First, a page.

Read an Excerpt
Son of Angels Jonah Stone Book 3
By Jerel Law
Thomas NelsonCopyright © 2013Jerel Law
All rights reserved.
An Unwelcome Discovery
Jonah Stone was defending a New York street all by himself. Fallen angels, their wings withered and charred, swooped in, attacking him from all sides. There wasn't anyone he could call for help. He was on his own. He tried to fight them, tried to turn away or run, but he couldn't move and he couldn't look away. He was surrounded. Everywhere he looked, there was another fallen angel crawling out of a manhole, leaping from a window above, or materializing out of thin air. He looked up but saw only a crush of dark feathers there too. There was no escape.
Jonah struggled to move down the street. It was as if he were trying to pull his feet through thick sand. The harder he tried, the worse it became. His feet began to ache, a dull throb, like a feverish flu, moving up into his legs. His stomach, his arms, and all the way up his neck and into his head—everywhere he felt the aching, and it made it almost impossible for him to move.
Just when he was sure they were going to kill him, Jonah woke up, the vision shattered. He blinked a few times, reminding himself that it was just a dream. His body wasn't aching. He didn't seem to have a fever. He'd been having vivid, frightening dreams ever since the prophet Abigail had revealed to him that he was a prophet too. He breathed in and out until he felt his heart rate begin to slow again.
His eyes scanned his darkened bedroom in the convent. These rooms sure haven't changed, he thought. The room held the same simple wooden furniture—two beds and two desks against the wall, a worn circular rug on top of the old hardwood floor, and a small window with a view of a brick wall. It wasn't much, but it was comforting to be back in his familiar room after two weeks in Greece.
Jonah looked around for his roommate, David, the only quarterling taller than him, but he wasn't there. His bed was already neatly made, and he was probably down at breakfast. David and his sister, Ruth, were from Uganda, where their parents ran an orphanage for hundreds of kids. David knew as much about the Bible as anyone Jonah knew, including his sister Eliza.
Jonah hadn't known there were others like him, other than Eliza and his brother Jeremiah, until they'd rescued their kidnapped mother from underneath the dark New York City streets. After all, they were what they were because of her. She was a nephilim—her mother was a human and her father was a fallen angel. When they rescued her, they also found and rescued others like her.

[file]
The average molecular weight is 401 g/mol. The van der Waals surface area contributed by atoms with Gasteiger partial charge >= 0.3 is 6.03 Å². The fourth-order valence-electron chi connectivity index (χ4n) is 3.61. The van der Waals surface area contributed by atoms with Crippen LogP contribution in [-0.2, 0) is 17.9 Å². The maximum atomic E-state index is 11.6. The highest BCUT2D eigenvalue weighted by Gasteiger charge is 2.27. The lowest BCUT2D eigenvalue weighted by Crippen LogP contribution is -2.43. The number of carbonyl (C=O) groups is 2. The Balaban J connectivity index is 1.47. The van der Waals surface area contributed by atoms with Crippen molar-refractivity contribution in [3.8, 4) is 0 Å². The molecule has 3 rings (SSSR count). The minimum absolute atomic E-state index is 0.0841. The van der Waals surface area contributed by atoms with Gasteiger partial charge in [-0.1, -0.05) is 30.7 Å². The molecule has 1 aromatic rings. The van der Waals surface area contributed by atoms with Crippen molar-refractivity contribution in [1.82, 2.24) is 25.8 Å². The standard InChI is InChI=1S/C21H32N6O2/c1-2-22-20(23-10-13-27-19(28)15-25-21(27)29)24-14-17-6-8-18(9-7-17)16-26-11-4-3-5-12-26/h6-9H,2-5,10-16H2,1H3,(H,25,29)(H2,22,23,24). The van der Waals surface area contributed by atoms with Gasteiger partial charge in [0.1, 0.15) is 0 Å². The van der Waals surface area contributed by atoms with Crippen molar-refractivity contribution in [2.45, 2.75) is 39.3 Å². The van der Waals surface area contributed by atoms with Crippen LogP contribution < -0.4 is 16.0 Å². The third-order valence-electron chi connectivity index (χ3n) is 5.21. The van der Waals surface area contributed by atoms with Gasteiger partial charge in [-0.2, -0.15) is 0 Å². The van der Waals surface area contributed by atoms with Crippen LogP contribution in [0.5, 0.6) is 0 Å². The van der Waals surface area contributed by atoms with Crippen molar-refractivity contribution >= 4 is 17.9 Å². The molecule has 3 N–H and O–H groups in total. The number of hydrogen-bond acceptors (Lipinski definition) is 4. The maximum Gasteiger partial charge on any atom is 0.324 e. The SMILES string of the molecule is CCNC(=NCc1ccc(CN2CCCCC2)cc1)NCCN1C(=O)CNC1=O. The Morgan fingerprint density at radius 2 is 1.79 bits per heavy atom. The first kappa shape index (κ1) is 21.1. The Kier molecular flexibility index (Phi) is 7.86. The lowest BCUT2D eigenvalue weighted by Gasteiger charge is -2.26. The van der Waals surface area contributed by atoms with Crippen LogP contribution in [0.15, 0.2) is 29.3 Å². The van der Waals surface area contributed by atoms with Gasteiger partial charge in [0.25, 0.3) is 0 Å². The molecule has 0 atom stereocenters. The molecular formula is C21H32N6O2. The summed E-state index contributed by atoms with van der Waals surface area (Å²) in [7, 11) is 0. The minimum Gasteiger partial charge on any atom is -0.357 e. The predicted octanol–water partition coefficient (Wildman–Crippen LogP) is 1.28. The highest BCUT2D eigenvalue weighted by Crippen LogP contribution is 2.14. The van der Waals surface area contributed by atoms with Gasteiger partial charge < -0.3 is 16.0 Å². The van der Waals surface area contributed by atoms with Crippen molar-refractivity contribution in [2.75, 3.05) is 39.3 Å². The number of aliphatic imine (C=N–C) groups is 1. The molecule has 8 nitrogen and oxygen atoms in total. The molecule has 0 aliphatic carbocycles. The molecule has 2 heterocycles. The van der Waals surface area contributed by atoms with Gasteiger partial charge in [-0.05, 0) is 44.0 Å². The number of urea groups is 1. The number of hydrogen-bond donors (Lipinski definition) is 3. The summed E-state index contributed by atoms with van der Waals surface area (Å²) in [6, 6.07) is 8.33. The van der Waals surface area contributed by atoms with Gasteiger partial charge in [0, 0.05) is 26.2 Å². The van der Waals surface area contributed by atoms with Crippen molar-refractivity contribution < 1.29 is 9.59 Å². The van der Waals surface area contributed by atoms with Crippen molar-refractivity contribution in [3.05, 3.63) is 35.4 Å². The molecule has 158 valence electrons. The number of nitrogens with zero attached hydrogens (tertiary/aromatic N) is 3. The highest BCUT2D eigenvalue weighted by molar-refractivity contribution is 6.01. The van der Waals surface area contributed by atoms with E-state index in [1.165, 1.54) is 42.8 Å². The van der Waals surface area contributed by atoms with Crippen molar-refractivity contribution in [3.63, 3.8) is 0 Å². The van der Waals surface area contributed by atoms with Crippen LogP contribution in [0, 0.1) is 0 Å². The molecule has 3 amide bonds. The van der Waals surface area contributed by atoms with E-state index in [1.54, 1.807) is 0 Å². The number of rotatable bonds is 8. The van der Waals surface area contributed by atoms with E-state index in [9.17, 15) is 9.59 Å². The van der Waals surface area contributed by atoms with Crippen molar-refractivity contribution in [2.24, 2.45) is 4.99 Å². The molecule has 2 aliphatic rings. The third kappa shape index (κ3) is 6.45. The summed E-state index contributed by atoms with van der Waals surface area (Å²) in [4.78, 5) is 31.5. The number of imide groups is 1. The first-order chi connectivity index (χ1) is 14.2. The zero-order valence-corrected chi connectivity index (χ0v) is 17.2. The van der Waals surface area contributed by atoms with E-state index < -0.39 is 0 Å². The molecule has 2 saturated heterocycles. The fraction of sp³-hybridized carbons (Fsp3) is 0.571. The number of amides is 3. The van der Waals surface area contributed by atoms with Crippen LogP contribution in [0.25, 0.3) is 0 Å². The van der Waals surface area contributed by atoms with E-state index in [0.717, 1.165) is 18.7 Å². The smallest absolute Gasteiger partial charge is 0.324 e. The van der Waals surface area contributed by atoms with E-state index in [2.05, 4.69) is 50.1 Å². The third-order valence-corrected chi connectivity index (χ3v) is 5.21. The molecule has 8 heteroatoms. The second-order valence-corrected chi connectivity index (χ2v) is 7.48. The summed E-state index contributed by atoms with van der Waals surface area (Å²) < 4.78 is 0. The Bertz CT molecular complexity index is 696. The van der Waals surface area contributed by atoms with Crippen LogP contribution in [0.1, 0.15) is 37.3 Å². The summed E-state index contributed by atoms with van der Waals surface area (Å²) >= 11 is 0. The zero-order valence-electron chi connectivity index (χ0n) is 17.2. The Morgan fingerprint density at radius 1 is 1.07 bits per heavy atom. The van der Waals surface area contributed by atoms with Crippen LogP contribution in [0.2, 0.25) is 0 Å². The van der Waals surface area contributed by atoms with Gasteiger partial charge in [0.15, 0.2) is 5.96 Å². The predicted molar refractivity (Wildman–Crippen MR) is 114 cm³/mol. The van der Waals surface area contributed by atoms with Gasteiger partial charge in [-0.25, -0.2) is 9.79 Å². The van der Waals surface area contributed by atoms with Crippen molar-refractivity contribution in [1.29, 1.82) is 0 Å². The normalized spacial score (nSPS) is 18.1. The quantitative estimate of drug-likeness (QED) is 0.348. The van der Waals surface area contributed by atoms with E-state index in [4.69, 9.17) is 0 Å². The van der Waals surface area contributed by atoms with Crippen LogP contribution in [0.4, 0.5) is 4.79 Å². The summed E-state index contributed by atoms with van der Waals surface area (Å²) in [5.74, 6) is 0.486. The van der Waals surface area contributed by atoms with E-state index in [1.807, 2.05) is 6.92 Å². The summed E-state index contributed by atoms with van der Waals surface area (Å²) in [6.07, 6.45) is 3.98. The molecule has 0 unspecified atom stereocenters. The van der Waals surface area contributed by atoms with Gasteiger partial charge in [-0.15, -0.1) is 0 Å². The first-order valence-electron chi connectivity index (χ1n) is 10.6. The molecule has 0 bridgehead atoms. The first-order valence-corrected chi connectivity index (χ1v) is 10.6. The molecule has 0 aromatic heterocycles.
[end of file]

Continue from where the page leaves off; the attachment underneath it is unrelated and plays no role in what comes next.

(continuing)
That was over a year ago now, though it felt more like a lifetime. Back when their eyes were just opening to the reality that there was so much more to life than what they could see, and that the darkness of the battle between Abaddon and Elohim was going on behind everything. The war between good and evil was invisible to humans, but very, very real. Fallen angels could be around any corner, ready to twist minds and hearts away from Elohim.
Last year, Jonah, Eliza, and Jeremiah had met not only the other nephilims' children, but also had begun Angel School together. Jonah still cringed when he thought about what could have happened to them all if Abaddon's recent attack on the school had been successful. Thanks to the prophet Abigail, the angels, and most of all, Elohim, they had managed to push back the evil.
His friend David had been beside him every step of the way, helping and encouraging him, especially with the realization that Jonah, too, was a prophet.
Jonah grabbed a towel, shampoo, and soap and walked down the hallway to the boys' bathroom to shower. There were three shower stalls and a sink with a mirror over it. When he emerged from the shower, he stood in front of his reflection and did a double take.
"What in the world is that?" he whispered, touching his face. There was a red spot just above his left eyebrow. He touched it and immediately wished he hadn't.